Cutting Tool Strategies for Milling Ribs

A review of machining options for tapered rib processing, typically found in plastic injection and die cast molds.


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Applications involving tapered ribs are usually associated with plastic injection and die cast molds.  For many years the process used for creating tapered ribs was EDM; however, utilizing programming processes that incorporate high-speed machining (HSM) principles can greatly reduce cycle times as well as polishing requirements.

In this review, we will consider standard HSM processes using smaller depths-of-cuts and faster feedrates as well as using the trochoidal style of programming processes, which allows for ribs to be machined in one pass with reduced cycle times that are very hard to believe unless you see it for yourself.

Both of these  machining processes will allow for greatly reduced cycle times as well as reduced or eliminated polishing times as compared to EDM process; however, EDM still has its place—as many tapered ribs are too deep or require features with square corners along with contoured bottoms that are impossible to machine.

Machining Tapered Ribs: EDM Vs Tapered Rib Cutting Tools
The following information will list the necessary steps required for three different machining options for machining ribs.

EDM Machining Ribs: This requires graphite or other electrode materials to be purchased, mounted on holders and then machined before actually burning or machining the rib in the mold component.  All of these extra steps take time, and time is money.  Polishing ribs after the EDM process usually requires more time due to the EDM hard cast surface finish as compared to ribs machined with tapered rib style tools, which in many cases, requires no additional polishing time. When you have rib applications that can be machined with tapered rib tools there will be considerable time savings by eliminating many of the steps necessary with the EDM process.  

Machining Ribs with Tapered Rib Style Cutting Tools:

1.    Standard Processing with Tapered Rib Tools:  The tapered rib tool is an ideal choice for machining ribs because they are offered in a large variety of tapers, diameters, flute lengths as well as flat bottom, ball- and bull nose-style configurations typically required for machining ribs.  This is considered the standard method of producing ribs wherever applicable, due to greatly reduced cycle times and polishing requirements when compared to the EDM process.

These types of cutting tools are specifically designed for ribs found in injection molds and die cast molds. They are also strong due to the tapers of the tools as compared to reduced straight shank rib processing tools. If you compare a straight relieved shank rib tool to a tapered tool having only ½ degree of taper per side, the tapered tool is the stronger tool.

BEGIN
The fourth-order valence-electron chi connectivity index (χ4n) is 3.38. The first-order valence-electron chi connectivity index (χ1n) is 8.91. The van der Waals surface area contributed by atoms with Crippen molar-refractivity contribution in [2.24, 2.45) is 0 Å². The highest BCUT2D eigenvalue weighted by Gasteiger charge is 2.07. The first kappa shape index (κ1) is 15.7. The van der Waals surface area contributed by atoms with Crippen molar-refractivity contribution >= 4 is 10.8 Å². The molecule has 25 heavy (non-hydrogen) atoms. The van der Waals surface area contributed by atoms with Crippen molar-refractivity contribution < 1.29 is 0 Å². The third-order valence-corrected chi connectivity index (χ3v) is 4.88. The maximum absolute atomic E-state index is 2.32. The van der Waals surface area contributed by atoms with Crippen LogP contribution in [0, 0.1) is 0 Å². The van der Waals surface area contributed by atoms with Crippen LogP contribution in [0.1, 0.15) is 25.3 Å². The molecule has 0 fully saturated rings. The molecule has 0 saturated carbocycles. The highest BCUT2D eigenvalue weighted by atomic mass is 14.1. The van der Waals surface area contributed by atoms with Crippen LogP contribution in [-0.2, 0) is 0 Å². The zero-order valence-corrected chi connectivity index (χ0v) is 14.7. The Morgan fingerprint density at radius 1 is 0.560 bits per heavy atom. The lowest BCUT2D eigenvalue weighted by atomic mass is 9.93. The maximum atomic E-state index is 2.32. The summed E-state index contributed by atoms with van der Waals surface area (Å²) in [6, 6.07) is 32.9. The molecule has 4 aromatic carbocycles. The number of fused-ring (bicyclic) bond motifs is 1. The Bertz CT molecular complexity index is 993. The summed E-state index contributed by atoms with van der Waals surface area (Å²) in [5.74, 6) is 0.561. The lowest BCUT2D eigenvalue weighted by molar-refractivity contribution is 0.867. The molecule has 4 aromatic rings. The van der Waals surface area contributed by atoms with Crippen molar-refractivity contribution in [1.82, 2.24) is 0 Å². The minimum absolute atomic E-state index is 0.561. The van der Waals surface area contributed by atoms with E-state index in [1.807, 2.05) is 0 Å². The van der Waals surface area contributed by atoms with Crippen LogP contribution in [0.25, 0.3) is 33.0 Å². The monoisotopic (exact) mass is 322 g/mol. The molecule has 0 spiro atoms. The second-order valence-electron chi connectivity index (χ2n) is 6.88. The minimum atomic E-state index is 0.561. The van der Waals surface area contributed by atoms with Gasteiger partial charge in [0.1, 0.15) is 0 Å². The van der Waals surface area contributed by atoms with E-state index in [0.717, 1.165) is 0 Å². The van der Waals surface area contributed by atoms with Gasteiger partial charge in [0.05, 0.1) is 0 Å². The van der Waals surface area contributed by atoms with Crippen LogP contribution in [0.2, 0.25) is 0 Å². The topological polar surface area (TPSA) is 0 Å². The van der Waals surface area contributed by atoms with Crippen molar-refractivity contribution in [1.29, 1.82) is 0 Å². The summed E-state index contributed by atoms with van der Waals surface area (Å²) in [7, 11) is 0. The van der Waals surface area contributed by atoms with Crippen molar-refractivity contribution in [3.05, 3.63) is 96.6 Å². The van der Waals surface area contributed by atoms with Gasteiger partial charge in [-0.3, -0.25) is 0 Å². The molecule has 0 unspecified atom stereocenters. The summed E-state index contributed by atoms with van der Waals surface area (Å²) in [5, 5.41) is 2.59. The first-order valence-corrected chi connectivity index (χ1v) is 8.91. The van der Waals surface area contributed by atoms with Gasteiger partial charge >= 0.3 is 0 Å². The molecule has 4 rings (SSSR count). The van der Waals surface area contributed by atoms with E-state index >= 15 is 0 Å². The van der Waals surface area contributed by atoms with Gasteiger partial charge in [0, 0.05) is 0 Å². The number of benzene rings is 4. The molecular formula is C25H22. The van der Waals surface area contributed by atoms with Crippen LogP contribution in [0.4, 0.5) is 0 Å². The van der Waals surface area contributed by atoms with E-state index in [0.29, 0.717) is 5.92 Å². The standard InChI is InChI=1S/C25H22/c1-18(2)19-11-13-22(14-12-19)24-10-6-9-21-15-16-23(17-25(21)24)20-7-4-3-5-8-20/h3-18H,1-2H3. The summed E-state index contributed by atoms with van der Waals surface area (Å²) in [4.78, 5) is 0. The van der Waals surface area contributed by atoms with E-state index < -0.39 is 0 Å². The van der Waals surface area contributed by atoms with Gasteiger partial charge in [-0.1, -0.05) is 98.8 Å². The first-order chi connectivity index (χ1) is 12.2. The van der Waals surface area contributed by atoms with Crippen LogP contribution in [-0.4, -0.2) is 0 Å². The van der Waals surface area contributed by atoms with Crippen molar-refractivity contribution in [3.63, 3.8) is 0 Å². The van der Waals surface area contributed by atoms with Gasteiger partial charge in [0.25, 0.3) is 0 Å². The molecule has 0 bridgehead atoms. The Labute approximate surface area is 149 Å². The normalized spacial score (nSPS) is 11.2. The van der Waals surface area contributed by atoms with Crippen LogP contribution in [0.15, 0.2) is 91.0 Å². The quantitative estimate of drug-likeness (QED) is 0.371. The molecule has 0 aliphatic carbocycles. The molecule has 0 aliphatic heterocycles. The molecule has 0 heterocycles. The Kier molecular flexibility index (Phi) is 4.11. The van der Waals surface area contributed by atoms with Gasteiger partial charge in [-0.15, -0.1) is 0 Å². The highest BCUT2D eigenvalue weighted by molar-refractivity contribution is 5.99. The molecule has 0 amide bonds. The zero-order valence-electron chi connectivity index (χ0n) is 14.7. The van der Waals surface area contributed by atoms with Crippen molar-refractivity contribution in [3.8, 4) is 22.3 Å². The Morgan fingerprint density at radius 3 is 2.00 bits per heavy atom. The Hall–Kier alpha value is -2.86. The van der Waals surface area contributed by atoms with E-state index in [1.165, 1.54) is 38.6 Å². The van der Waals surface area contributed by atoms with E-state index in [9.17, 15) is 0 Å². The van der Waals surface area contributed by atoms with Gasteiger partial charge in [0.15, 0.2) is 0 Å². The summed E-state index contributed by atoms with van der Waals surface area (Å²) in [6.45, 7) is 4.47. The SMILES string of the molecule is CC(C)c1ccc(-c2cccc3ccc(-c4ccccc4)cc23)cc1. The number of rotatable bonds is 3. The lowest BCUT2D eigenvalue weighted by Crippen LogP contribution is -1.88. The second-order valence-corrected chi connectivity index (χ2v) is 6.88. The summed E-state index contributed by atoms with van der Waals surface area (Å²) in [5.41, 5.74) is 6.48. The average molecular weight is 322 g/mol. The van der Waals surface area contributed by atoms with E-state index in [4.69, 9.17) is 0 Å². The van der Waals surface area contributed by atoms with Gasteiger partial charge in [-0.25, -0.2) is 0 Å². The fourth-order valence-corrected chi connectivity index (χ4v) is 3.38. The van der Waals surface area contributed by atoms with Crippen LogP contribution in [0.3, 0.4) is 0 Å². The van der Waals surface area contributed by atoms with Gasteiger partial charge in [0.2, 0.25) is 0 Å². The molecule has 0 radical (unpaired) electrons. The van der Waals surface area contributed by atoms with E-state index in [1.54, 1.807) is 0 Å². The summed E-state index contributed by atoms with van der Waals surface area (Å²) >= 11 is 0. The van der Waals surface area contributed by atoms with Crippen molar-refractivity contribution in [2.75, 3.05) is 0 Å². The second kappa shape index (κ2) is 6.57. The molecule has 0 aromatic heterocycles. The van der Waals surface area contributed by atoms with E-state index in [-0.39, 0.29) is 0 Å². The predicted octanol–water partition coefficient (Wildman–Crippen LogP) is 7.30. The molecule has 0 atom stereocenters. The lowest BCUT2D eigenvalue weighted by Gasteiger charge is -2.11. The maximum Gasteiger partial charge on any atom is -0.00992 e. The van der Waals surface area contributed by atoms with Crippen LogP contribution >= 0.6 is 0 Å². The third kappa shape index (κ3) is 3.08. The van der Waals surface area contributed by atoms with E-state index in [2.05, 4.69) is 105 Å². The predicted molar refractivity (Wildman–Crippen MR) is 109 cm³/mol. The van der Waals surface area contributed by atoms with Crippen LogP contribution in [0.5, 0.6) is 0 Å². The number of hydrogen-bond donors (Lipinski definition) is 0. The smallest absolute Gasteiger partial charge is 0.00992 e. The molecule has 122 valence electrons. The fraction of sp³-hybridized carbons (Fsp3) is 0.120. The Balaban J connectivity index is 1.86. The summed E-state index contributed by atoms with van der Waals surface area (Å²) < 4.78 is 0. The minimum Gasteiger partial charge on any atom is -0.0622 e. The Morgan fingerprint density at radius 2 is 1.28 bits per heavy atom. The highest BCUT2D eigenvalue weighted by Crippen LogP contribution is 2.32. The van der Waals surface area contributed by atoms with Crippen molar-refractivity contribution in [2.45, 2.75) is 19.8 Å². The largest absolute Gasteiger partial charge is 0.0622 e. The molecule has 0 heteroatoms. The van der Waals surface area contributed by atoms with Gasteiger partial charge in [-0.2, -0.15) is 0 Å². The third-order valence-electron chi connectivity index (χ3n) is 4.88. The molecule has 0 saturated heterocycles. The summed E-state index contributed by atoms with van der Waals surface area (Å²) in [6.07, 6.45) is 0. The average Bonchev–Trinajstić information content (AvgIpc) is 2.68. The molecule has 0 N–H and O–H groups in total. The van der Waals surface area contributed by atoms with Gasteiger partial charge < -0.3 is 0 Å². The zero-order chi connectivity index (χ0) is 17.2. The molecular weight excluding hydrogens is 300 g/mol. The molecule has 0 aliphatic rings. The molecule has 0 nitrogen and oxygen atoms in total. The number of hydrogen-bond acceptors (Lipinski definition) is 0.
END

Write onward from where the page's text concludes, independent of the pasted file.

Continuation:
These tools are typically used to create ribs using a simple programming process, which involves a small depth-of-cut axially and on the center of the rib, followed by an X-Y movement across the part at high feedrates. Successive small depth-of-cuts are repeated until the finished depth is reached.

2.   Trochoidal Milling: Using trochoidal milling with a tapered rib tool is the fastest method of producing a rib whenever applicable. Full depths of the flute lengths can be taken in one pass with greatly reduced cycle times.  

For those who have yet to experience trochoidal-type machining, in layman’s terms it is  a continuous spiraling toolpath feeding in the radial direction, which will in effect limit the amount of engagement in any rib or slotting type operation.  Basically, in a slotting application if you engage the tool in a 180-degree engagement, you will have a tool that is engaged or in contact with the tool 180 degrees.

The trochoidal process will limit the engagement of the tool to 30 degrees or less, reducing heat and allowing for use of the entire tool’s flutes to be used in one pass, thereby reducing cycle times considerably.

Following is a summary of the reduced cycle times that can be attained when machining ribs with tapered rib tools versus EDM:

  • The rib to be machined is 12mm deep, 1mm radius on bottom and 100mm in length. The material is P-20 at about 28-30 HRc.
  •  The EDM process including machining an electrode and actual burning of the rib would take about 5 hours plus polishing time.
  • Using a tapered rib tool with the standard programming process of successive small axial cuts back-and-forth across the rib until depth was attained would be 2 hours, which in itself is a terrific savings in cycle time not to mention the savings in graphite material and polishing time—graphite cost and mounting at about $100 for three minimum electrodes required; and, polishing time a minimum of 1 hour.
  •  Using trochoidal programming with a tapered rib tool allows for the fastest cycle time. At full depth of 12mm, you can machine this rib in one pass and it takes 5 minutes. Something you have to see for yourself.

It would be great to be able to use the trochoidal process on all ribs, but we know that is just not going to happen in all applications. There are rib configurations that have requirements for different tapers in the same rib.  These are going to require extensive Z-level type contouring using rib processing tools that have relieved straight shanks.

The EDM process will need to be used in parts with requirements for extremely deep ribs and those with square corners and contoured bottom surfaces, to name a few.

The point is: you need to have a very good understanding of all the current machining processes, so you can select the most appropriate machining method, tooling and programming processes for your specific applications. This will aid in maintaining the best competitive advantage.